So. Back to "Bones" McCoy.

In terms of this entry, it is kinda cool that Patrick Stewart, Captain Jean-Luc Picard of Star Trek: The Next Generation (shown above with DeForest "Dr. McCoy" Kelley himself) was later chosen to play the part of Professor X in the X-Men motion pictures!

And hey, as long as I'm messing with Star Trek, has anyone ever noticed that three of the four guys who comprise The Wiggles...

Hey! I said "The Wiggles!" Those guys look more like The Beatles!


Anyway, here are three of The Wiggles.

And in my eyes, they look like they would have fit right in with the cast of the original Star Trek program!

So, "Which are better? Films & TV shows, or comic books?" I guess they're equal.

(And if I had to hang around with pointy-eared aliens, I'd prefer a Vulcan like this one!)

Okay, fellow babies, we're done. Maybe you want to cuddle, but I'm just going to have a cigarette, and then go to sleep!

Good night, and thanks for your time.


  1. Thanks for the memories!

    I was addicted to two comics as a child: Phantom and Caspar.

    But I will buy your argument based on your singular example. Over here that is enough evidence for politicians from both the red, the blue AND the green teams.

  2. What about Andy Capp? Who though domestic violence could be so funny?!?

  3. haha. love this silver...comic books are always better...between movies and tv shows its a hard choice for some...

  4. Stream of conciousness is right! I got losty in that somewhere near the beginning.

    As for movies vs comics... I was never really a comics fan when I was a kid. But movies!

  5. Heh. But Bones could make a diagnosis of "He's dead, Jim" because he had a magic salt-shaker that he passed over the body that told him so. Sheesh, Fox. You don't get any better than that! ;o)

  6. Hey Angel May that wasn't a salt shaker that is todays blackberry.

  7. Live long and prosper Mr. Silver Fox.

  8. Thanks for the comments, fellow babies. I've been really tired, and strapped for time, but I've at least been able to visit the TT posts -- or the current, non-TT posts -- of everyone who's left a comment for me!

    And I'll do the same for anyone else who shows up "here."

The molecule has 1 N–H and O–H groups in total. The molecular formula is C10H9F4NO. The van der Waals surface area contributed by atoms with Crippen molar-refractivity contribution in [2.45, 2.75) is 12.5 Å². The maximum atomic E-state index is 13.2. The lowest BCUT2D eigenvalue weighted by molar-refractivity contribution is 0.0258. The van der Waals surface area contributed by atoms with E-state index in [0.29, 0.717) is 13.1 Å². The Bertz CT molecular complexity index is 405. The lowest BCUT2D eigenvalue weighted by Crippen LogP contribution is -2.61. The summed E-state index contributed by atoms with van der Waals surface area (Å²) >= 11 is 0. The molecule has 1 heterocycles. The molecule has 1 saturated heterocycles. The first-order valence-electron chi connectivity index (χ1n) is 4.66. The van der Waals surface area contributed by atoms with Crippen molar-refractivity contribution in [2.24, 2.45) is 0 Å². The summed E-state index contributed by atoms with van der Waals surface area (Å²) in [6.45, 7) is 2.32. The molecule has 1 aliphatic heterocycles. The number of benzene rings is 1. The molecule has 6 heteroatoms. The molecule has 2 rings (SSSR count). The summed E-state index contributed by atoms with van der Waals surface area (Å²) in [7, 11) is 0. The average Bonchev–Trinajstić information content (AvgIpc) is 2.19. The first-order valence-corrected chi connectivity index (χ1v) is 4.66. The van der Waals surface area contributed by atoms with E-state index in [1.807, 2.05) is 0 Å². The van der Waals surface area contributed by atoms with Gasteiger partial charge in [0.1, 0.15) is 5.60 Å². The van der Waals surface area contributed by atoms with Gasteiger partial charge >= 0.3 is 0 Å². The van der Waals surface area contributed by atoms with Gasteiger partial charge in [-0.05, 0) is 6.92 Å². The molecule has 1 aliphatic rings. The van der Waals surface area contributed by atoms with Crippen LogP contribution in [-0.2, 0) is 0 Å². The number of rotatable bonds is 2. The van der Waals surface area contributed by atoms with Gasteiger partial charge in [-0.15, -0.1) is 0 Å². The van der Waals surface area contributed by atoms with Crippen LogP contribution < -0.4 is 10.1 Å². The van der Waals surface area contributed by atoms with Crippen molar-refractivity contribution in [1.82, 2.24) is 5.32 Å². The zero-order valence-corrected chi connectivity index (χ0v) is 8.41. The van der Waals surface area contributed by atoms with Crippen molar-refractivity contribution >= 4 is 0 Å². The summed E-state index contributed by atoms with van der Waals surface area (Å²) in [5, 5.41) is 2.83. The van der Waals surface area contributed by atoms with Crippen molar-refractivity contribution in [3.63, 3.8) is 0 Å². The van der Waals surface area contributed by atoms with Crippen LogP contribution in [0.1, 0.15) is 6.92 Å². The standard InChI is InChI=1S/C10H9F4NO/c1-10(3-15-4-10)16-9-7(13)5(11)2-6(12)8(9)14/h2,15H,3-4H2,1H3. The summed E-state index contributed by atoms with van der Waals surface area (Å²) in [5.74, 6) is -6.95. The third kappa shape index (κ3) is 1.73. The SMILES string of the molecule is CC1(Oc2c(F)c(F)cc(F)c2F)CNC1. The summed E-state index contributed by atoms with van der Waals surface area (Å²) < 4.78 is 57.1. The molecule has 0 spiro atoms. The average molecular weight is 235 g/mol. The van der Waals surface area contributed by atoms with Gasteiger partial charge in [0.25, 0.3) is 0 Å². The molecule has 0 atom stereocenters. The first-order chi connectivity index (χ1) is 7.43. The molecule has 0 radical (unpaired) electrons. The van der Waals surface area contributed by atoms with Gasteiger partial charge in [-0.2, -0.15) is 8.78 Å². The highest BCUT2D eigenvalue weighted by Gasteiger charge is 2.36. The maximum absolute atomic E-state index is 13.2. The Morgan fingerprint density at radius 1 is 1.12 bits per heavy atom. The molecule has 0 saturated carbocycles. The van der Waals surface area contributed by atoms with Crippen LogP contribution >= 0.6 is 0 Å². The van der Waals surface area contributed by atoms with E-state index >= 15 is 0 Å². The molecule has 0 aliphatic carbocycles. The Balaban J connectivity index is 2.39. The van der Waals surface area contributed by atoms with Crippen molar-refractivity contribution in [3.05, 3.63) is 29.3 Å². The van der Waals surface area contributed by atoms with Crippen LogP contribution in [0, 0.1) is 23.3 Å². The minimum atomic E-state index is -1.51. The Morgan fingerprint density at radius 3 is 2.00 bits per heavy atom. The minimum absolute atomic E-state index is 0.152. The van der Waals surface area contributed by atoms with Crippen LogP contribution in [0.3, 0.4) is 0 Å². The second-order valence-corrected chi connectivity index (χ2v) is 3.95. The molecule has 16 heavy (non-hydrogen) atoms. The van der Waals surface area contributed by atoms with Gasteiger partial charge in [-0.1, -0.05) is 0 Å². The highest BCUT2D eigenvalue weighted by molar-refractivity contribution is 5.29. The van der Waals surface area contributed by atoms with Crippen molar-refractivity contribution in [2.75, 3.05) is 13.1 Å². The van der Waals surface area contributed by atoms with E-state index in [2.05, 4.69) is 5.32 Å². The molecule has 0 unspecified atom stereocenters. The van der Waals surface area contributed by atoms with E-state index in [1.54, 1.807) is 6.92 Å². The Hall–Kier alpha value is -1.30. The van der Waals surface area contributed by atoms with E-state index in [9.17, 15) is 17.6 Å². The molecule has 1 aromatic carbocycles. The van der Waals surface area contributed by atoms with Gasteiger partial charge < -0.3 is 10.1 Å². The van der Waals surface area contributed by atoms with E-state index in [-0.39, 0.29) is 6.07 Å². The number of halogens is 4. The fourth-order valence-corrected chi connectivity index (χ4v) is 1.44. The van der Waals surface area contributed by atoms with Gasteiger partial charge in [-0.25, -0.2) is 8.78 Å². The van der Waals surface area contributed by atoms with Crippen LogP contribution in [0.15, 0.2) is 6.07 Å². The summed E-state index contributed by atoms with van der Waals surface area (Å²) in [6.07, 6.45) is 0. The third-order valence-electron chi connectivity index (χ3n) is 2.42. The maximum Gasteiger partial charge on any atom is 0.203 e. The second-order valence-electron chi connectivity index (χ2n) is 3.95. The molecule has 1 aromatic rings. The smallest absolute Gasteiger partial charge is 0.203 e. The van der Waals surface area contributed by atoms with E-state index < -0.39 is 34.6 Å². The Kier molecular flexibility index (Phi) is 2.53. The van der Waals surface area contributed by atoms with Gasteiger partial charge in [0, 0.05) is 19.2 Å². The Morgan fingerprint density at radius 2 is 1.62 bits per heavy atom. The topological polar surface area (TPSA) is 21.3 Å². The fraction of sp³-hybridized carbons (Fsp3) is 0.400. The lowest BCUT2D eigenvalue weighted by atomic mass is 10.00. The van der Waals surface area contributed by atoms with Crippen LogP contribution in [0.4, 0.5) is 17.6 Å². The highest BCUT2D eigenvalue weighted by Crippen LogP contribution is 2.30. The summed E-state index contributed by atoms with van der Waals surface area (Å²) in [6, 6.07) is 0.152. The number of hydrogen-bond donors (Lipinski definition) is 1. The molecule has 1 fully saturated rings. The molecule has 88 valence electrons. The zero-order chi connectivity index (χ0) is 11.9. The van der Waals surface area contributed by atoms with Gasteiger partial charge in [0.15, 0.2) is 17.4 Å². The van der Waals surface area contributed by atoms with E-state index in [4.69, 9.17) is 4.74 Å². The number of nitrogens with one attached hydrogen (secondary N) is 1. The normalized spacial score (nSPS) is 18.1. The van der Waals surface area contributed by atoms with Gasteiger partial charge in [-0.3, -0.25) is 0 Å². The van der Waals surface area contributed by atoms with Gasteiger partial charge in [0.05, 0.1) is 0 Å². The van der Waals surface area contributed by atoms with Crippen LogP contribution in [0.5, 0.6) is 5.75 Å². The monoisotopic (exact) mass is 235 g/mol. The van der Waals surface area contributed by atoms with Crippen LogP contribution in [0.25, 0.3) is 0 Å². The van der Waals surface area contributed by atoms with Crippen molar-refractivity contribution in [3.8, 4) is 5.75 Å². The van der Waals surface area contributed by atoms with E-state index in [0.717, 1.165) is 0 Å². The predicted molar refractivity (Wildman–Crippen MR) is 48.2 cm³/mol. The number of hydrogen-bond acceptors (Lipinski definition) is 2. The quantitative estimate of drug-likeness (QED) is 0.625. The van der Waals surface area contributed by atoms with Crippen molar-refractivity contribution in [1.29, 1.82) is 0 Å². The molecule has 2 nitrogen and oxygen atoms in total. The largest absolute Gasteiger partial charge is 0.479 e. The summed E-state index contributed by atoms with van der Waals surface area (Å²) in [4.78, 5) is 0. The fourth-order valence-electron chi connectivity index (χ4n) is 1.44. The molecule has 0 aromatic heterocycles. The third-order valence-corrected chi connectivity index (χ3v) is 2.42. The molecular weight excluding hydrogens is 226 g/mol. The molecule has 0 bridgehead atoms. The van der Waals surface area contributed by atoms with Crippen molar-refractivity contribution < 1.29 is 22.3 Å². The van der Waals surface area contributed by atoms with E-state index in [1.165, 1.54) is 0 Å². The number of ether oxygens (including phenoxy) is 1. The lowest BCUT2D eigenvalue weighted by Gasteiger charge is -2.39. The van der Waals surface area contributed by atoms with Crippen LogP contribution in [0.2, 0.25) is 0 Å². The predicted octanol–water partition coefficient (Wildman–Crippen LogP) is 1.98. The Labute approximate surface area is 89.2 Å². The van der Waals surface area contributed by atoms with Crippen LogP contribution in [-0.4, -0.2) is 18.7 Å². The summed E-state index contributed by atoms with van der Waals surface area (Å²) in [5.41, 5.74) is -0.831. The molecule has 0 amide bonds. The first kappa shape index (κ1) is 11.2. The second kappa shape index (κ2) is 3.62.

9. Nice post, Mr. Fox. You ALMOST make me want to pick up a comic book and read it! ;)

  10. @Betsy: How about if I write a comic-book history of my "Viper" band?

  11. LOL! This is a great read. My husband is a comic book buff. I'm going to have him read this later :) Great take on the prompt.

  12. @Bobbie: Thanks for stopping by. If your husband reads my post, I hope he'll feel free to comment, too.

    @Betsy: Probably not, really, but I may write a short blog post about my two most successful bands sometime soon.

  13. Fox...I am laughing at this post...SO VERY ENJOYABLE! I don't even know WHERE to begin! I am a Star Trek fan but NEVER thought to compare them to The Wiggles! HA! And it is hilarious that Dr. McCoy seemed to declare people dead so often!

    Have a wonderful weekend!

  14. Not a comic fan or a comic movie fan really but the Wiggles . . legends in their own lunchtimes.

  15. Finally, a GREAT post! You covered many of my favorite subjects here, but who are the Whiggles and the Beetles?

    Keep this up and I will put you on a pedastel!

  16. i prefer the movies, but that's just me. great pictures, love the betty paige vulcan

  17. We were just discussing all the Reeves Supermen last week at WM, when we spotted George in "Gone With the Wind". Of course, he was my hero, watched faithfully on the little black and white set in the late-50s-early-60s. Funny how un-super he looks now.

    ( cuddling for me, thanks, I'll take a cigar, though, if you have one. Be sure to let me know what you think of Pygmalion.)

  18. @Willow: A cigar, eh? That could be arranged.

    The Superman show from the fifties figures in one of the handful of vague memories I have from when I was about two years old! (You and I are about a month apart age-wise, btw.)

    And whenever I give Pygmalion a viewing, I'll let you know!